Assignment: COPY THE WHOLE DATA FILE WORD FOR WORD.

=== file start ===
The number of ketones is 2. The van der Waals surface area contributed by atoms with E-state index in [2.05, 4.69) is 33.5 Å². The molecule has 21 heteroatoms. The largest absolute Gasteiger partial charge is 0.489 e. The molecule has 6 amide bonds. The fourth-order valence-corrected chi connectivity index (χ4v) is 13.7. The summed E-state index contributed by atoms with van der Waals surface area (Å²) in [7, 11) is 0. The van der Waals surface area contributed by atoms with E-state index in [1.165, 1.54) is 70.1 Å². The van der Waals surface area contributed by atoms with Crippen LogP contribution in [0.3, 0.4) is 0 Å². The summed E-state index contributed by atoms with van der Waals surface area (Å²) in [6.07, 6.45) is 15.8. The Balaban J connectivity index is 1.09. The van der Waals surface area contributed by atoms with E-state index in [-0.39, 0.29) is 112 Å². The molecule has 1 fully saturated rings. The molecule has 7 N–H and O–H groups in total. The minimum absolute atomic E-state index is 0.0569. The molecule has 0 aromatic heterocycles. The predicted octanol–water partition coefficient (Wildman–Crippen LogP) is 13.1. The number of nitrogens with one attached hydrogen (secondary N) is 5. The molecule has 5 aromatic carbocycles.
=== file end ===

The number of ketones is 2. The van der Waals surface area contributed by atoms with E-state index in [2.05, 4.69) is 33.5 Å². The molecule has 21 heteroatoms. The largest absolute Gasteiger partial charge is 0.489 e. The molecule has 6 amide bonds. The fourth-order valence-corrected chi connectivity index (χ4v) is 13.7. The summed E-state index contributed by atoms with van der Waals surface area (Å²) in [7, 11) is 0. The van der Waals surface area contributed by atoms with E-state index in [1.165, 1.54) is 70.1 Å². The van der Waals surface area contributed by atoms with Crippen LogP contribution in [0.3, 0.4) is 0 Å². The summed E-state index contributed by atoms with van der Waals surface area (Å²) in [6.07, 6.45) is 15.8. The Balaban J connectivity index is 1.09. The van der Waals surface area contributed by atoms with E-state index in [-0.39, 0.29) is 112 Å². The molecule has 1 fully saturated rings. The molecule has 7 N–H and O–H groups in total. The minimum absolute atomic E-state index is 0.0569. The molecule has 0 aromatic heterocycles. The predicted octanol–water partition coefficient (Wildman–Crippen LogP) is 13.1. The number of nitrogens with one attached hydrogen (secondary N) is 5. The molecule has 5 aromatic carbocycles.